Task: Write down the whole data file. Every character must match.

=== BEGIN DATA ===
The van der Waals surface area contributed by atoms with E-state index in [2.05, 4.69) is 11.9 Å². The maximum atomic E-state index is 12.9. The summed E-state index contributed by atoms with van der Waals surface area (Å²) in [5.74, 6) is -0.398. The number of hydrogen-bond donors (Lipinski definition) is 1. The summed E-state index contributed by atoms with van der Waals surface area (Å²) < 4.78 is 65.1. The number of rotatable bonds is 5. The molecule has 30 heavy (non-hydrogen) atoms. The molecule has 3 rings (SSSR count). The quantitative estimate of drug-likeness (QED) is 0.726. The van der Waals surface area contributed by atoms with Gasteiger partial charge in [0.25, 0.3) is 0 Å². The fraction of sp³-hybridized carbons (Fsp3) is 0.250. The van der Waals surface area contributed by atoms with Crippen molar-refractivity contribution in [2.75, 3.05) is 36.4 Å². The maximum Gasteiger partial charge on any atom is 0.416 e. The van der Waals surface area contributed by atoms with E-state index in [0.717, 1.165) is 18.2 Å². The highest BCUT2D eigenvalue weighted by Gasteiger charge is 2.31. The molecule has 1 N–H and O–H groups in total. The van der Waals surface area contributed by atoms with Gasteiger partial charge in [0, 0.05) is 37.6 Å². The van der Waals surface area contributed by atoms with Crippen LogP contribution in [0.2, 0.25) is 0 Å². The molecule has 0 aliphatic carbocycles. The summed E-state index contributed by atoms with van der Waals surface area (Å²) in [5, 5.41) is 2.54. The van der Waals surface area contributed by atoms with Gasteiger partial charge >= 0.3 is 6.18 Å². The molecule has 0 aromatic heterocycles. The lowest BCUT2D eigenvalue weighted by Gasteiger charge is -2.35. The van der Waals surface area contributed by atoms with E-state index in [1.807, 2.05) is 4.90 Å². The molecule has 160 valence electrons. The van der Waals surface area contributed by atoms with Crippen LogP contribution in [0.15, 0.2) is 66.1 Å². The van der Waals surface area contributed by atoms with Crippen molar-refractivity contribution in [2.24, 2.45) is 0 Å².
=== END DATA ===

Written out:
The van der Waals surface area contributed by atoms with E-state index in [2.05, 4.69) is 11.9 Å². The maximum atomic E-state index is 12.9. The summed E-state index contributed by atoms with van der Waals surface area (Å²) in [5.74, 6) is -0.398. The number of hydrogen-bond donors (Lipinski definition) is 1. The summed E-state index contributed by atoms with van der Waals surface area (Å²) < 4.78 is 65.1. The number of rotatable bonds is 5. The molecule has 30 heavy (non-hydrogen) atoms. The molecule has 3 rings (SSSR count). The quantitative estimate of drug-likeness (QED) is 0.726. The van der Waals surface area contributed by atoms with Gasteiger partial charge in [0.25, 0.3) is 0 Å². The fraction of sp³-hybridized carbons (Fsp3) is 0.250. The van der Waals surface area contributed by atoms with Crippen molar-refractivity contribution in [2.75, 3.05) is 36.4 Å². The maximum Gasteiger partial charge on any atom is 0.416 e. The van der Waals surface area contributed by atoms with E-state index in [0.717, 1.165) is 18.2 Å². The highest BCUT2D eigenvalue weighted by Gasteiger charge is 2.31. The molecule has 1 N–H and O–H groups in total. The van der Waals surface area contributed by atoms with Gasteiger partial charge in [0, 0.05) is 37.6 Å². The van der Waals surface area contributed by atoms with Crippen LogP contribution in [0.2, 0.25) is 0 Å². The molecule has 0 aliphatic carbocycles. The summed E-state index contributed by atoms with van der Waals surface area (Å²) in [5, 5.41) is 2.54. The van der Waals surface area contributed by atoms with Gasteiger partial charge >= 0.3 is 6.18 Å². The molecule has 0 aromatic heterocycles. The lowest BCUT2D eigenvalue weighted by Gasteiger charge is -2.35. The van der Waals surface area contributed by atoms with E-state index in [1.807, 2.05) is 4.90 Å². The molecule has 160 valence electrons. The van der Waals surface area contributed by atoms with Crippen LogP contribution in [0.15, 0.2) is 66.1 Å². The van der Waals surface area contributed by atoms with Crippen molar-refractivity contribution in [2.24, 2.45) is 0 Å².